the value of $000,000.
Died, at the home of her parents,
No. 5, South Madison Street, Staun?
ton, Va., Little Pauline Dean, only
child of Mr. and Mrs. F. M. Dean,
aged 21 months and 13 days.
"Our little Pauline now is gone,
Her tiny spirit's fled;
Our little darling, loved so well
Is sleeping with the dead.
God needed one more angel child
Amidst his shining band,
And so he bent with loving smile
And clasped our darling's hand.
"The little crib is empty now,
The little clothes laid by,
A mother's hope and father's joy
In Death's cold arms doth lie.
The tears within her father's eye,
Her mot ..er's breaking heart
Can only tell the agony
How hard it is to part."
Big Money? We want an agent
in every town; salary and commis?
sion; references required; for full
particulars, address Subscription
Dept,, National Sportsman, Inc.,
75 Federal St., Boston, Mass.
.\s Administrator, with the Will
Annexed, of Abraham Life, dee'd,
I will sell at public auction on
FRIDAY, DEC. 30, 1910,
at his late residence, three miles
north of Crabbottom Mills, the fol?
lowing and other personal property
of the deceased:
One sorrel mare; 1 5-year-old
cow, will be fresh in spring; 1 2
year-old heifer, fat, will be fresh in
spring; 15 good sheep; 3 hay stacks
and a lot of fodder; 20 bushels of
wheat; 60 bushels ear corn, and
some oats and potatoes; 1 new 2
horse wagon; 1 old 2-horse wagon;
I good banner wagon; 1 wind mill;
I cookie machine; 1 mowing ma?
chine; 1 buggy rake; 1 good left
handed plow: 1 hillside plow; a one
horse cultivator; 1 double and one
.ingle shovel plow; 1 harrow; 1 ap?
ple mill; 1 washing machine; 1 rifle
goo; 3 iron kettles; 1 copper kettle.
\\&o some lumber, chains axes,
saws, sugar water pan, big tubs,
carrels, buckets, blacksmith'stools,
jarpenter's tools, fruit jars and
'eu it crocks, etc.; all the house
uijd furniture, consisting of bu?
reaus, safes, bedsteads and bedding,
aiokingstove and utensils, heating
itoveg, tables, chairs, lounges,
:hests, trunks, some old and new
?ag carpet, and many other things
TERMS: On all sums under $5,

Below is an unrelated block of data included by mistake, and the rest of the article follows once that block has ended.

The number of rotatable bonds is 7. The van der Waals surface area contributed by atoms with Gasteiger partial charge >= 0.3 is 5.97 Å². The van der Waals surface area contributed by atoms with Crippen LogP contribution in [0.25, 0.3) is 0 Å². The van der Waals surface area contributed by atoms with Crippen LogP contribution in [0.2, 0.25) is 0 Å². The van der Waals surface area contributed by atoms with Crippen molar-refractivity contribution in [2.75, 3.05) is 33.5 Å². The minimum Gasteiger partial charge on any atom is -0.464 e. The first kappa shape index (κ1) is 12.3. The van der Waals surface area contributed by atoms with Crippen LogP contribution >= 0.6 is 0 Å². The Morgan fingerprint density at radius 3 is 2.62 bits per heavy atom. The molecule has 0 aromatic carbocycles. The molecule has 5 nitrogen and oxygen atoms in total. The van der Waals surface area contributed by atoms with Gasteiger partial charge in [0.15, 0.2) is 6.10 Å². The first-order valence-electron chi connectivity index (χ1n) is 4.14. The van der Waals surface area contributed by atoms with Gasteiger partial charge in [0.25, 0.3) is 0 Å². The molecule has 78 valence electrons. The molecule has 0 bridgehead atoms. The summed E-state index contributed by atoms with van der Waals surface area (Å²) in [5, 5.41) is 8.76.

;ash will be required; for sums over
hat amount, negotiable note on 9
nonths time with two good en
lorsers will be required.
G. Lee Chew, Adm'r.
A big line of fine box candies,
mts, raisins, fruit, etc. at R. M.
? -aa**a? i^ .-^ rfTi
Letcher, Va., Bee, |(
News is scarce in our tieVhhoi
j hood owing to severe winter Y-ath
er which we have expcrience.l'ue
(since the first of the nmnthAlc,
I was almost thick to harvest Viii
Charlotte, daughter of Jam
McAllister, is very poorly wi
pneumonia. She was taken '
Charlottesville last week, where I
operation was performed for son
trouble about the lungs caused I
deep cold. Her friends enterta
but little hope of recovery owing
word received yesterday.
Berlin Botkin, of Palo Alto,
spending several weeks with fa
brother, Joseph, of this place.
Miss Irene Thompson has open,
school again after haying closed fi
a week on account of sickness, si
being indisposed and went hon
during the week.
Miss Mamie McLaughlin has be<
spending several weeks visiting re
atives in Pocahontas and Gree:
Mr. Will Bowers, of Natur
Well, spent Saturday and Sundi
at his home near here.
Mr. B. N. Dressier is living c
the Fudge place, having vacated
for two years, and formerly l:v(
there eleven years. We are gil
to welcome him back.
Messrs. Poe Bowers and Berl
Botkin, visited Hot Springs Wet
We have some iron bridges u
der construction here and hope
have a wire foot bridge near Grea
er's mill, at a very early date.
Merry Christmas to all. I
wiite again. Calla
Philadelphia, Pa., Dec. 17.
Winner over all others of her bree